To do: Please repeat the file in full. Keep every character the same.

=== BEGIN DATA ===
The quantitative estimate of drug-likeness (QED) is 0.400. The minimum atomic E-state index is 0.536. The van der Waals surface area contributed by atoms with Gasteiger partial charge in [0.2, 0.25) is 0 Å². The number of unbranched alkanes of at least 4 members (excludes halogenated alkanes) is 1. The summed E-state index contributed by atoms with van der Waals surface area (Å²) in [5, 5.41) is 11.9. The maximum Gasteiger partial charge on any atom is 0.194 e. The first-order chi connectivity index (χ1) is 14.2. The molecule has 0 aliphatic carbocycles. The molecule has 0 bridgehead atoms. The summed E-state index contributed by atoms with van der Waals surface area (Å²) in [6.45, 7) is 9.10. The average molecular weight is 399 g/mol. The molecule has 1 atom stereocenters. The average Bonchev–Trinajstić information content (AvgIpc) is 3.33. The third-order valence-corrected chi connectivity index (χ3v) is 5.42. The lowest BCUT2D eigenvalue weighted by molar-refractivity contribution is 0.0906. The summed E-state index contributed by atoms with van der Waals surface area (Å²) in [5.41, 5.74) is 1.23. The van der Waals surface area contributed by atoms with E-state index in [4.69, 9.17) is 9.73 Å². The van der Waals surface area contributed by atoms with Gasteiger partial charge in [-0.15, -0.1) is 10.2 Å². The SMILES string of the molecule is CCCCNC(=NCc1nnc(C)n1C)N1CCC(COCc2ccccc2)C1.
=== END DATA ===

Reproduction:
The quantitative estimate of drug-likeness (QED) is 0.400. The minimum atomic E-state index is 0.536. The van der Waals surface area contributed by atoms with Gasteiger partial charge in [0.2, 0.25) is 0 Å². The number of unbranched alkanes of at least 4 members (excludes halogenated alkanes) is 1. The summed E-state index contributed by atoms with van der Waals surface area (Å²) in [5, 5.41) is 11.9. The maximum Gasteiger partial charge on any atom is 0.194 e. The first-order chi connectivity index (χ1) is 14.2. The molecule has 0 aliphatic carbocycles. The molecule has 0 bridgehead atoms. The summed E-state index contributed by atoms with van der Waals surface area (Å²) in [6.45, 7) is 9.10. The average molecular weight is 399 g/mol. The molecule has 1 atom stereocenters. The average Bonchev–Trinajstić information content (AvgIpc) is 3.33. The third-order valence-corrected chi connectivity index (χ3v) is 5.42. The lowest BCUT2D eigenvalue weighted by molar-refractivity contribution is 0.0906. The summed E-state index contributed by atoms with van der Waals surface area (Å²) in [5.41, 5.74) is 1.23. The van der Waals surface area contributed by atoms with E-state index in [4.69, 9.17) is 9.73 Å². The van der Waals surface area contributed by atoms with Gasteiger partial charge in [-0.15, -0.1) is 10.2 Å². The SMILES string of the molecule is CCCCNC(=NCc1nnc(C)n1C)N1CCC(COCc2ccccc2)C1.